Nina Xiang is the founder of China Money Network, a media platform tracking China's venture and tech sectors
Around the world, a regulatory onslaught against Big Tech is in full swing.
In the U.S., over a century of tug of war between government and big business has seen the break up of Standard Oil and AT&T, and fostered Microsoft's embrace of open-source software.
The current debate in the U.S. against the likes of Facebook, Google, and Amazon brings back old philosophical questions such as "should anti-monopoly law focus on market efficiency, or fairness" or "is big bad?"
In China, there is none of this type of soul-searching. China's Anti-Monopoly Law is a baby in terms of age, only enacted in 2008. Recent actions by the State Administration for Market Regulation, or SAMR, -- China's monopolies regulator -- are the first major moves to tackle the country's Big Tech players.
A key difference between China and the U.S. is that in China, it is the government that runs the biggest monopolies, with exclusive control of critical sectors a hallmark of China's economic tradition and modern development strategy.
China's anti-monopoly drive -- despite the similarities in rhetoric with its American counterpart -- is more akin to a parent disciplining a badly behaved child. There is an element of national economic policy to it, partly aimed at correcting the misbehavior, keeping market order, and encouraging strategic innovation as well.
For over 2,000 years, China's rulers have engaged in state monopoly of critical national sectors such as salt and alcohol to exert centralized control. Breaching the salt monopoly was punishable by cutting off an offender's left foot during the Han dynasty, or by death during the Tang dynasty.
This economic tradition has continued to the present day, with state-owned enterprises dominating core industries including banking, oil and gas, telecommunications, rail, and shipping. For the 124 Chinese companies that made the Fortune Global 500 list this year, 92 were state-owned.
While China Petrochemical Corp., State Grid Corp. of China, and China National Petroleum Corp., or CNPC, took three spots on the global top 10 -- more than two places occupied by U.S. companies in the top 10 -- Alibaba Group Holding and Tencent Holdings rank 132 and 197, respectively, on the Fortune 500 list.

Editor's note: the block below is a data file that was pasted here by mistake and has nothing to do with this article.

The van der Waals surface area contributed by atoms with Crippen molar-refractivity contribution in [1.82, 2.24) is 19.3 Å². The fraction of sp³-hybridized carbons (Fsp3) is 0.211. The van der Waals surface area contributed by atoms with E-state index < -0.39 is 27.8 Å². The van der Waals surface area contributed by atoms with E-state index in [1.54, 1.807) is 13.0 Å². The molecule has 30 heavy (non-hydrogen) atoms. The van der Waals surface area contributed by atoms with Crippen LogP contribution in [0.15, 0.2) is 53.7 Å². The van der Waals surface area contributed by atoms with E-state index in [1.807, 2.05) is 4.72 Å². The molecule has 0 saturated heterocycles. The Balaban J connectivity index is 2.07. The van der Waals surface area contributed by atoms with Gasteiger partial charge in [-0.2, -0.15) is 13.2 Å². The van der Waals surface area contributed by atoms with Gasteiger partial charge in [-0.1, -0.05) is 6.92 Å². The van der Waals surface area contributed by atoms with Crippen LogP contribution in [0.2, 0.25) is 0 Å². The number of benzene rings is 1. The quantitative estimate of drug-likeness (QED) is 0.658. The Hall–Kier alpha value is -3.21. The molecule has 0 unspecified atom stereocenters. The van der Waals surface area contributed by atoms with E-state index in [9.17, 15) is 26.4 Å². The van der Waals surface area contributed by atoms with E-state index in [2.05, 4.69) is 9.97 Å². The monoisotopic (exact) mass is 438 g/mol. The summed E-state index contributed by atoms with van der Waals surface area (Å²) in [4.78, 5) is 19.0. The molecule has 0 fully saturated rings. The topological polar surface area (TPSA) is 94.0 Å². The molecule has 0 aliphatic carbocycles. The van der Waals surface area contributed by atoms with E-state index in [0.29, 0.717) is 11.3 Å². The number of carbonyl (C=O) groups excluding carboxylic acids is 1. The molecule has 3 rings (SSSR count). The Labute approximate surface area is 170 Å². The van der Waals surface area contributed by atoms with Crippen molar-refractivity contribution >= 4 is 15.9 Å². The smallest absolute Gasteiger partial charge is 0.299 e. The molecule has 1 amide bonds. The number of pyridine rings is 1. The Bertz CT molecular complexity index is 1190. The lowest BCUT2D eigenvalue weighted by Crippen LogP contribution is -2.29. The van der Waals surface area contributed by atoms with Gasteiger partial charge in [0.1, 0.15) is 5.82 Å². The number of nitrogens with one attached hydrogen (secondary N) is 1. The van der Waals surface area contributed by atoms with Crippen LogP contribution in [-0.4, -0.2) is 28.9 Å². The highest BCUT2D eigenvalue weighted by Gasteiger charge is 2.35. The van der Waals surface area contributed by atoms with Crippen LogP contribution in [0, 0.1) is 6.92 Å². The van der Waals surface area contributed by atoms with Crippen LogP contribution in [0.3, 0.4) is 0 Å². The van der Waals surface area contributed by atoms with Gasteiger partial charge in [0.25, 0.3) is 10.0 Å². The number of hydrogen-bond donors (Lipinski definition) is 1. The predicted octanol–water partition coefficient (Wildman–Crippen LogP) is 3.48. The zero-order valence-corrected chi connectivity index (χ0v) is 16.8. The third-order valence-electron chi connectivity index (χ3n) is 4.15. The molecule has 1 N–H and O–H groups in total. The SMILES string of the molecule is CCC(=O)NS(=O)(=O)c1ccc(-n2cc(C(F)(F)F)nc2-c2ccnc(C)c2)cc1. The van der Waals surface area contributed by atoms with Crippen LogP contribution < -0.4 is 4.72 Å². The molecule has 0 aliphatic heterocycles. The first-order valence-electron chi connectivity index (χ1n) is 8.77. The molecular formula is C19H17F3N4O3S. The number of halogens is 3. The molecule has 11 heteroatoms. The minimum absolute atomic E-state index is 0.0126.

In fact, the abusers of monopolistic powers in China are often state players. There is one chapter in the Anti-Monopoly Law dedicated to limiting government administrative measures restricting competition. The central government has to repeatedly crackdown on local governments setting up barriers for companies from other locales while favoring local companies.
Nevertheless, China's latest actions against its tech champions, including issuing a draft guidance on how to regulate the so-called platform economy and imposing fines for tech companies failing to seek merger approvals, represents a 180-degree change in official attitude.
China's tech giants were previously given a free pass, where regulators knowingly took no action as dozens of large tech mergers took place without filing for merger review. Tech companies did not bother to file because the maximum fine is negligible.
The 500,000 yuan ($76,500) fine for Alibaba and Tencent -- the maximum for the offense -- is small but sends a clear signal that the era of tolerating monopolistic behavior in the Internet sector for the sake of encouraging innovation is gone forever. Still, SAMR faces a delicate balancing act going forward.
A revised Anti-Monopoly Law made public in January adds "encouraging innovation" as one of the law's objectives. SAMR needs to punish misbehavior while protecting Chinese tech giants, the only ones that can compete with America's Big Tech on the global stage. Not to mention, Beijing needs tech leaders to achieve self-reliance in many key areas including chips and operating systems, as well as achieving other technology goals.
This is another Chinese characteristic of the country's anti-monopoly drive. Regulators must consider the broader economic and strategic picture while implementing the law.
The guidance on regulating the platform economy issued last month clearly emphasizes restricting specific monopolistic behavior such as price tying, favoring self-owned brands, discriminative automatic price setting, killer acquisitions, exclusive agreements, and subsidized user acquisition. These were all once standard operating procedures used by Chinese tech companies but can no longer be taken for granted.
What prompted the regulator's shift may not be that monopolistic abuses have gotten particularly bad lately, but rather that tech giants are thought to have gone astray in the directions they have pursued.
For example, Alibaba and Tencent are criticized for leveraging their dominant digital platforms to repeat their tried and true winner-take-all approach in the local community fresh produce group buying sector. Once again using subsidized user acquisition and rapid scaling via online traffic diversion, tech giants are seen as greedy profit harvesters squeezing small Chinese businesses and potentially causing instability.
In the eyes of China's anti-monopoly regulators and the central government, it is equally important to both curb such bad behavior and to point the tech companies to the right place to target, or even to monopolize.
Like a China Daily op-ed advised, Alibaba and Tencent cannot just look down at the sixpence and forget about looking up at the moon.